Missiles fly, but Ukraine's pipeline network keeps Russian gas flowing to Europe

For Europe, the web of natural gas pipelines crisscrossing Ukraine is a lifeline that keeps the lights on; for Russia, a cash cow it won't easily give up; and for Ukraine, a security blanket that offers some protection against Russian airstrikes. We look at why none of the three entities are ready to cut off the flow through those pipelines just yet.

Russia supplies 45% of EU's gas imports, earning $900M US a day. Neither side looks ready to sever ties yet

Tubes at a compressor station on the Yamal–Europe pipeline in Wloclawek, Poland. The 4,107-kilometre pipeline carries gas from the Yamal Peninsula in northern Russia to Poland and Germany, through Belarus. It is part of a vast pipeline system that supplies 45 per cent of the gas that the European Union imports. (Omar Marques/Getty Images)

On the world stage, the words "energy security" prompt debates about diversifying supply and decreasing reliance on bad actors, but for Sergiy Makogon, their meaning is more literal: how to keep the network of close to 40,000 kilometres of natural gas pipelines that crisscross his country functioning in the middle of a war.

On the day CBC spoke to him last week, the CEO of Ukraine's Gas Transmission System Operator was busy rerouting a pipeline near the northern city of Kharkiv that was just hit by a missile and reassuring several workers at a compressor station seized by Moscow-backed separatist fighters in Eastern Ukraine.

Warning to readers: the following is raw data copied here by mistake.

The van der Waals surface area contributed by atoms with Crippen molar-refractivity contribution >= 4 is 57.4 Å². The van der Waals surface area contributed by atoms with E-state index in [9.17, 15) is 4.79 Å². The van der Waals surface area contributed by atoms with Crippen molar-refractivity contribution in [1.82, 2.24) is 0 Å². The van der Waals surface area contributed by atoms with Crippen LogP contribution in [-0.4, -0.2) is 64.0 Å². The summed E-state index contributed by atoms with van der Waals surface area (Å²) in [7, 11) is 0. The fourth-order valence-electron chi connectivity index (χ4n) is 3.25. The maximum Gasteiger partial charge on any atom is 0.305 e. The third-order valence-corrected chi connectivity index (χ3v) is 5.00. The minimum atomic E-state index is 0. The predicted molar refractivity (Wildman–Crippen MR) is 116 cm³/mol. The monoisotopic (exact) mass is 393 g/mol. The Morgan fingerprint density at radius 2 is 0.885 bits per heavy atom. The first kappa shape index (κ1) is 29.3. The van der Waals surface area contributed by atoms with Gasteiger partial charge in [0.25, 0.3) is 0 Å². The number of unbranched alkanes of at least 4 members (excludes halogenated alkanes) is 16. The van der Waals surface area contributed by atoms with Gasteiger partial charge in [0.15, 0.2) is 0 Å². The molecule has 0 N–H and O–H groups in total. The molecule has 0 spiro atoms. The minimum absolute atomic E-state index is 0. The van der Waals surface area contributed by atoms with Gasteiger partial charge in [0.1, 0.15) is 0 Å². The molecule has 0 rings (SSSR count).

He was also struggling to figure out a way to get gas to Mariupol, whose residents have been cut off from heat and electricity since airstrikes damaged a pipeline more than a month ago.

"This is a humanitarian catastrophe right now in Mariupol," Makogon said on the phone from an undisclosed location in western Ukraine, where he and his staff took refuge soon after the start of the Russian invasion.

"We know very well where the pipeline is damaged, but nobody can guarantee for us the safety of our personnel. This city is fully blocked by Russian troops.... So that's why, unfortunately, we cannot restore the gas supply."

A resident of Mariupol cooks food outside an apartment building damaged by airstrikes on April 3. The southern port city has been without heat and electricity for more than a month. (Stringer/Reuters)

Fighting in east threatens transit

Makogon's team is responsible for the high-pressure pipelines that transport 40 billion cubic metres of natural gas per year to Europe.

The network is one link in a complex system of interdependence that keeps the lights on in Europe and provides crucial revenue for Russia. Experts say it won't be easy to unravel but that it faces its greatest threat since the West started importing large amounts of gas from the Soviet Union in the late 1980s.